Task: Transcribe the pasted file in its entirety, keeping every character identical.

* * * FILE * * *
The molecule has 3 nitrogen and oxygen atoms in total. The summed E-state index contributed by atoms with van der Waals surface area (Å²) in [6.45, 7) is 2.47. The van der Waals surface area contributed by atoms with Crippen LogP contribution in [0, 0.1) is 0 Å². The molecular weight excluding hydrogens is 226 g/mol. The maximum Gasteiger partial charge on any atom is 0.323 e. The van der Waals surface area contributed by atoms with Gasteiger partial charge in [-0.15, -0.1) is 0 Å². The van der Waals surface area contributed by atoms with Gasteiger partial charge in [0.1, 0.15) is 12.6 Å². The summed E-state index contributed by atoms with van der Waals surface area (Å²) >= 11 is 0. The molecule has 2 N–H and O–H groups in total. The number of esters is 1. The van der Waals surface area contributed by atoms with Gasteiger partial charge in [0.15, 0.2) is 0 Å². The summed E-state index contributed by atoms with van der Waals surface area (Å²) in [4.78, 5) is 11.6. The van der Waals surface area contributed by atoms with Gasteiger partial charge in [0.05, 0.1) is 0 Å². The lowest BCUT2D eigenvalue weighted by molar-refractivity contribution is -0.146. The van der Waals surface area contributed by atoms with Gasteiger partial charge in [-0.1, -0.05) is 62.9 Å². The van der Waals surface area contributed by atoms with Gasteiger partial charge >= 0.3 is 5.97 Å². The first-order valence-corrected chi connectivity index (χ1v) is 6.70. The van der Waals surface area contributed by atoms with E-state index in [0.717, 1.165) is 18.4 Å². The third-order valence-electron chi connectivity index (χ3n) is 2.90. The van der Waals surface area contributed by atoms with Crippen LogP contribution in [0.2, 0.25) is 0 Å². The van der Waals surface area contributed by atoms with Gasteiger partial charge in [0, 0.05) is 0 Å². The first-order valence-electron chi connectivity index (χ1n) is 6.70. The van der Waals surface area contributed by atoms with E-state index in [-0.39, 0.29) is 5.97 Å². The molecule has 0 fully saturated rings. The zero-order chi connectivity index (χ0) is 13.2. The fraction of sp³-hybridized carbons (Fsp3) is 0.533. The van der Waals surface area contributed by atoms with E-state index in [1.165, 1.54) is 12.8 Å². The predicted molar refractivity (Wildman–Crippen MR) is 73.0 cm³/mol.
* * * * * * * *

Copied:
The molecule has 3 nitrogen and oxygen atoms in total. The summed E-state index contributed by atoms with van der Waals surface area (Å²) in [6.45, 7) is 2.47. The van der Waals surface area contributed by atoms with Crippen LogP contribution in [0, 0.1) is 0 Å². The molecular weight excluding hydrogens is 226 g/mol. The maximum Gasteiger partial charge on any atom is 0.323 e. The van der Waals surface area contributed by atoms with Gasteiger partial charge in [-0.15, -0.1) is 0 Å². The van der Waals surface area contributed by atoms with Gasteiger partial charge in [0.1, 0.15) is 12.6 Å². The summed E-state index contributed by atoms with van der Waals surface area (Å²) >= 11 is 0. The molecule has 2 N–H and O–H groups in total. The number of esters is 1. The van der Waals surface area contributed by atoms with Gasteiger partial charge in [0.15, 0.2) is 0 Å². The summed E-state index contributed by atoms with van der Waals surface area (Å²) in [4.78, 5) is 11.6. The van der Waals surface area contributed by atoms with Gasteiger partial charge in [0.05, 0.1) is 0 Å². The lowest BCUT2D eigenvalue weighted by molar-refractivity contribution is -0.146. The van der Waals surface area contributed by atoms with Gasteiger partial charge in [-0.1, -0.05) is 62.9 Å². The van der Waals surface area contributed by atoms with Gasteiger partial charge >= 0.3 is 5.97 Å². The first-order valence-corrected chi connectivity index (χ1v) is 6.70. The van der Waals surface area contributed by atoms with E-state index in [0.717, 1.165) is 18.4 Å². The third-order valence-electron chi connectivity index (χ3n) is 2.90. The van der Waals surface area contributed by atoms with Crippen LogP contribution in [0.2, 0.25) is 0 Å². The van der Waals surface area contributed by atoms with Gasteiger partial charge in [0, 0.05) is 0 Å². The first-order valence-electron chi connectivity index (χ1n) is 6.70. The van der Waals surface area contributed by atoms with E-state index in [-0.39, 0.29) is 5.97 Å². The molecule has 0 fully saturated rings. The zero-order chi connectivity index (χ0) is 13.2. The fraction of sp³-hybridized carbons (Fsp3) is 0.533. The van der Waals surface area contributed by atoms with E-state index in [1.165, 1.54) is 12.8 Å². The predicted molar refractivity (Wildman–Crippen MR) is 73.0 cm³/mol.